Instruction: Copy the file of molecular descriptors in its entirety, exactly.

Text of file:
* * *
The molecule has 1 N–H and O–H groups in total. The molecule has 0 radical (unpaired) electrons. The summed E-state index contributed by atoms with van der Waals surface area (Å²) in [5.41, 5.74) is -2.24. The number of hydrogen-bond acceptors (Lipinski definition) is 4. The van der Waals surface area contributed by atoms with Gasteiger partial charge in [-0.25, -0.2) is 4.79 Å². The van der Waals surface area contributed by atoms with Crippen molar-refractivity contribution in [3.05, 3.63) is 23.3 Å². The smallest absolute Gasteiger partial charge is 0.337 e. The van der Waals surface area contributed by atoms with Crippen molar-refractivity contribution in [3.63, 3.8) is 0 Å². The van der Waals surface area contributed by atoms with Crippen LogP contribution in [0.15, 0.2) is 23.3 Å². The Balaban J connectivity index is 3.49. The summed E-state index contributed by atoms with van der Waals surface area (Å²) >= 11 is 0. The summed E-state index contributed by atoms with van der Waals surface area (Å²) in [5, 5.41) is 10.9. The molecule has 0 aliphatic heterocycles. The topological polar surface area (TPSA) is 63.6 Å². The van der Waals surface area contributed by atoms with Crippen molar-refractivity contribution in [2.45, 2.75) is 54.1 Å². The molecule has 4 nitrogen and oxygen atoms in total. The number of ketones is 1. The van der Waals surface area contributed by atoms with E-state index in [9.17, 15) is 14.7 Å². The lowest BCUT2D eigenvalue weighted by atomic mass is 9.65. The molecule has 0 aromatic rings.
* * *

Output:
The molecule has 1 N–H and O–H groups in total. The molecule has 0 radical (unpaired) electrons. The summed E-state index contributed by atoms with van der Waals surface area (Å²) in [5.41, 5.74) is -2.24. The number of hydrogen-bond acceptors (Lipinski definition) is 4. The van der Waals surface area contributed by atoms with Gasteiger partial charge in [-0.25, -0.2) is 4.79 Å². The van der Waals surface area contributed by atoms with Crippen molar-refractivity contribution in [3.05, 3.63) is 23.3 Å². The smallest absolute Gasteiger partial charge is 0.337 e. The van der Waals surface area contributed by atoms with Crippen molar-refractivity contribution in [3.63, 3.8) is 0 Å². The van der Waals surface area contributed by atoms with Crippen LogP contribution in [0.15, 0.2) is 23.3 Å². The Balaban J connectivity index is 3.49. The summed E-state index contributed by atoms with van der Waals surface area (Å²) >= 11 is 0. The summed E-state index contributed by atoms with van der Waals surface area (Å²) in [5, 5.41) is 10.9. The molecule has 0 aliphatic heterocycles. The topological polar surface area (TPSA) is 63.6 Å². The van der Waals surface area contributed by atoms with Crippen molar-refractivity contribution in [2.45, 2.75) is 54.1 Å². The molecule has 4 nitrogen and oxygen atoms in total. The number of ketones is 1. The van der Waals surface area contributed by atoms with E-state index in [9.17, 15) is 14.7 Å². The lowest BCUT2D eigenvalue weighted by atomic mass is 9.65. The molecule has 0 aromatic rings.